Four Loko already seems like a relic from the long-gone 2010. Yes, some bodegas dipped into their backroom hordes on New Year’s Eve and sold marked-up cans despite the statewide ban, but for all intents and purposes the drink is gone from our lives, no longer terrorizing the youth, forcefully and swiftly euthanized — an artifact of wide-awake drunk nights of the past.
But kids, if your hankering for The Loko hasn’t died in those past months, massive quantities of the beloved contraband exist within our midst. As we speak, there are a couple hundred trucks, each loaded with over 2,000 cases of the stuff, headed to the MXI Environmental Services Facility in Abingdon, Virginia, the AP reports. In other words, a small town of 7,780 people now houses — in a conservative estimate — 7,200,000 cans of Four Loko.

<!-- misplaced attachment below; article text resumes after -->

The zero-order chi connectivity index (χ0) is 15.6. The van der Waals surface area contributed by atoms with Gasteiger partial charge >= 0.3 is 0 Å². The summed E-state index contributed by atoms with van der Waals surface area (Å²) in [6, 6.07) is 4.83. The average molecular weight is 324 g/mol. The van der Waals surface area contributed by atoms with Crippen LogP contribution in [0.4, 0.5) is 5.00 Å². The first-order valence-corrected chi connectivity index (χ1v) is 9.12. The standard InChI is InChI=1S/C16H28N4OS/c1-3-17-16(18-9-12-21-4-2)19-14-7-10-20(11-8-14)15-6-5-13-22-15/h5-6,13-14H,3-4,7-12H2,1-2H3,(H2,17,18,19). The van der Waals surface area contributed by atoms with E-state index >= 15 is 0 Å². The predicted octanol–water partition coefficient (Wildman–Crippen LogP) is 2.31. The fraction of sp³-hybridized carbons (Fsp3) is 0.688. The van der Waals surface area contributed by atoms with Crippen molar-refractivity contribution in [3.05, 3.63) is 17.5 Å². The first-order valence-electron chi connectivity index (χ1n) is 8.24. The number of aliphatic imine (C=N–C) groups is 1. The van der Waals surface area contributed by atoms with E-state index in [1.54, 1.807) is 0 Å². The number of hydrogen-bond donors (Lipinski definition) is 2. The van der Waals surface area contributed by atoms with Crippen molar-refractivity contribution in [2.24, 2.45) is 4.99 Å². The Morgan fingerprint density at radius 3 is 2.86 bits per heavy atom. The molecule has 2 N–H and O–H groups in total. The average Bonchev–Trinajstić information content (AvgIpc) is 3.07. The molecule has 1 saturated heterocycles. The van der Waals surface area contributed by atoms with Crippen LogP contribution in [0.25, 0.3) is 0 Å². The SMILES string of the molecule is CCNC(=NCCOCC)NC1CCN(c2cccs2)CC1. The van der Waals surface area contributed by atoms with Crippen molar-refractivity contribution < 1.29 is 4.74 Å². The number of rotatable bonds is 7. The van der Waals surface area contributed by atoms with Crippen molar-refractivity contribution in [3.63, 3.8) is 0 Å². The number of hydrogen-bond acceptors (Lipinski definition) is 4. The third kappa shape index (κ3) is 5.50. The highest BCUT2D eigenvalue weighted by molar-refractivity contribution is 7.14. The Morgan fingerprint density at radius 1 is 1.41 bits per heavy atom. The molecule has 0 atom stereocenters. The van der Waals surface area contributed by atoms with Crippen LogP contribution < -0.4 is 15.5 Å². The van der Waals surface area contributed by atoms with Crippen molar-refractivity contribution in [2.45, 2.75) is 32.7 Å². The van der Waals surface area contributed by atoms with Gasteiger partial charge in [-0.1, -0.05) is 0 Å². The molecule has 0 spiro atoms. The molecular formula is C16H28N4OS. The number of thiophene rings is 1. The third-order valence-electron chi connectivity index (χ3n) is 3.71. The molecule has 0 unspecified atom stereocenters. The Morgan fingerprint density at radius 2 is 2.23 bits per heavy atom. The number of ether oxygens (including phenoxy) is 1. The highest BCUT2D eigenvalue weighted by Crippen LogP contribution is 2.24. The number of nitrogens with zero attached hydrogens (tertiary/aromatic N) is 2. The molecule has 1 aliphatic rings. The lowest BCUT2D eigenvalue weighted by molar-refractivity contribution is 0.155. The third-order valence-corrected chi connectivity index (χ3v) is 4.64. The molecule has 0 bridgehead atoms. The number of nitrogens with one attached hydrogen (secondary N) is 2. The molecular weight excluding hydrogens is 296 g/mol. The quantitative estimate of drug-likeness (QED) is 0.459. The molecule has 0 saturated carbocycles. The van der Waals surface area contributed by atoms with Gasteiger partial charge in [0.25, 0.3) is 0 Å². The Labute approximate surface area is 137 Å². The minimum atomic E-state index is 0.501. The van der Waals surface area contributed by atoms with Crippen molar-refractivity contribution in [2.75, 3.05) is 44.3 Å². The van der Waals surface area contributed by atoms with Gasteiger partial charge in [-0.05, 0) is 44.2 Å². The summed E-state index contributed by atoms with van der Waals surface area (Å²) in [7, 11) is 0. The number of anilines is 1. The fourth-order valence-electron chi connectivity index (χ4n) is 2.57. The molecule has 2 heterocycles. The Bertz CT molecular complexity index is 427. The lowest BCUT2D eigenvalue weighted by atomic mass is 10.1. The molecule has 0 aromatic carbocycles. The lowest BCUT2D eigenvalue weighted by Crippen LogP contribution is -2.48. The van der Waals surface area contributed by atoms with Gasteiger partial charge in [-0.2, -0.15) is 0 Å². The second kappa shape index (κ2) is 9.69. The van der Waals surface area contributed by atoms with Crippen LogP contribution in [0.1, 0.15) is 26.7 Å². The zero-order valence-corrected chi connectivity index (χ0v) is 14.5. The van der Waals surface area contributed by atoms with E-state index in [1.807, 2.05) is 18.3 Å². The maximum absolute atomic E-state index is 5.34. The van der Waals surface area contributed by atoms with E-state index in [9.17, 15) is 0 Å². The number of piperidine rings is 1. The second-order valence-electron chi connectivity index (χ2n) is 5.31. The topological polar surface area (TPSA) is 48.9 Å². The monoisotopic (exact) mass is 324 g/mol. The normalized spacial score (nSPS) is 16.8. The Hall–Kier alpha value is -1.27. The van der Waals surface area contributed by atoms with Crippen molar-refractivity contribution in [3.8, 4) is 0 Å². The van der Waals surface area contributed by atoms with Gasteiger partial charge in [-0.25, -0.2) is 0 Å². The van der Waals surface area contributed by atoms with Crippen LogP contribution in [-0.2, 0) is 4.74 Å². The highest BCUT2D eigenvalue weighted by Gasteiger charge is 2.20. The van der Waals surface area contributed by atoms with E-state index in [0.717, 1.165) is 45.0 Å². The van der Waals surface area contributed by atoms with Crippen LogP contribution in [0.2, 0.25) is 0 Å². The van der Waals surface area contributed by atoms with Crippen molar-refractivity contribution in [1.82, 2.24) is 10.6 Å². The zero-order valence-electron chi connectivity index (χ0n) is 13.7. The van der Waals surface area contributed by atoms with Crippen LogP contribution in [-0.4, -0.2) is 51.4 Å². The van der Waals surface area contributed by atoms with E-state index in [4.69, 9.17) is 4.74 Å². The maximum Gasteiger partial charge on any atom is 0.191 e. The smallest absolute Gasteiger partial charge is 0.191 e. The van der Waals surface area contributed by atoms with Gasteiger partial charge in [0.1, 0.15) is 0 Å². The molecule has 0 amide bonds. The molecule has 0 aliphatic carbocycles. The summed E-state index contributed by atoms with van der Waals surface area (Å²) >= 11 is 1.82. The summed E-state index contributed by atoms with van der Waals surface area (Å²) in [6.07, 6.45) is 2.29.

Unfortunately, Abingdon, Virginia — known for its arts and crafts scene! — will not be going on a month-long wild-eyed caffeine-fueled non-stop rager of a bender. Rather, the MXI Environmental Services Facility will be extracting ethanol from the cans of Four Loko, and sell it to be blended into gasoline.
“We’re equipped to process four truckloads a day, and we’re at full capacity,” Brian Potter, vice president of operations at MXI, told the AP. “There are about 30 different products involved, and we’ve only seen a couple of them at this point. It could go on for several months.”
So, if your car runs a little bit faster around April or May, you’ll know what’s up. Just like Four Loko isn’t like other alcoholic drinks, Four Loko gasoline is going to be a whole different animal.